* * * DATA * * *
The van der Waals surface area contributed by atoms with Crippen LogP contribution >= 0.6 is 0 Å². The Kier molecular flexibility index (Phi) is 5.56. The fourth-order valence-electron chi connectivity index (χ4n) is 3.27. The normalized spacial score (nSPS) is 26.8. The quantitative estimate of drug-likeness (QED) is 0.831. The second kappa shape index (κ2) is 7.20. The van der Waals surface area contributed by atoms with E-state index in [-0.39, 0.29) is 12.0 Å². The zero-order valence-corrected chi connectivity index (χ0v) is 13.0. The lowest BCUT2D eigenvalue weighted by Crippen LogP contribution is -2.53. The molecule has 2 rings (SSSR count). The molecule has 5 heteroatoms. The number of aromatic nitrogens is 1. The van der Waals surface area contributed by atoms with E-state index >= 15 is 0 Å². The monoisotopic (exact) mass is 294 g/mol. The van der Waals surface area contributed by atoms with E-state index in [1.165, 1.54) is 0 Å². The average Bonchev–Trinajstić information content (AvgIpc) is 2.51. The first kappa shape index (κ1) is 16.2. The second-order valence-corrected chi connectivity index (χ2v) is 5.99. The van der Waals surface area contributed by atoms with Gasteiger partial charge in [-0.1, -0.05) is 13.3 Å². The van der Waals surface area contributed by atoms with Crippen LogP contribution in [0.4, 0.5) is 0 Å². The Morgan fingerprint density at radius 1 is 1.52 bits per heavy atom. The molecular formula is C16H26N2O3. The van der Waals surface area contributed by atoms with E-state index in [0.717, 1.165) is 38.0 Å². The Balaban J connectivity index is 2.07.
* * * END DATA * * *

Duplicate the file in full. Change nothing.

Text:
The van der Waals surface area contributed by atoms with Crippen LogP contribution >= 0.6 is 0 Å². The Kier molecular flexibility index (Phi) is 5.56. The fourth-order valence-electron chi connectivity index (χ4n) is 3.27. The normalized spacial score (nSPS) is 26.8. The quantitative estimate of drug-likeness (QED) is 0.831. The second kappa shape index (κ2) is 7.20. The van der Waals surface area contributed by atoms with E-state index in [-0.39, 0.29) is 12.0 Å². The zero-order valence-corrected chi connectivity index (χ0v) is 13.0. The lowest BCUT2D eigenvalue weighted by Crippen LogP contribution is -2.53. The molecule has 2 rings (SSSR count). The molecule has 5 heteroatoms. The number of aromatic nitrogens is 1. The van der Waals surface area contributed by atoms with E-state index >= 15 is 0 Å². The monoisotopic (exact) mass is 294 g/mol. The van der Waals surface area contributed by atoms with E-state index in [1.165, 1.54) is 0 Å². The average Bonchev–Trinajstić information content (AvgIpc) is 2.51. The first kappa shape index (κ1) is 16.2. The second-order valence-corrected chi connectivity index (χ2v) is 5.99. The van der Waals surface area contributed by atoms with Gasteiger partial charge in [-0.1, -0.05) is 13.3 Å². The van der Waals surface area contributed by atoms with Crippen LogP contribution in [0.4, 0.5) is 0 Å². The Morgan fingerprint density at radius 1 is 1.52 bits per heavy atom. The molecular formula is C16H26N2O3. The van der Waals surface area contributed by atoms with E-state index in [0.717, 1.165) is 38.0 Å². The Balaban J connectivity index is 2.07.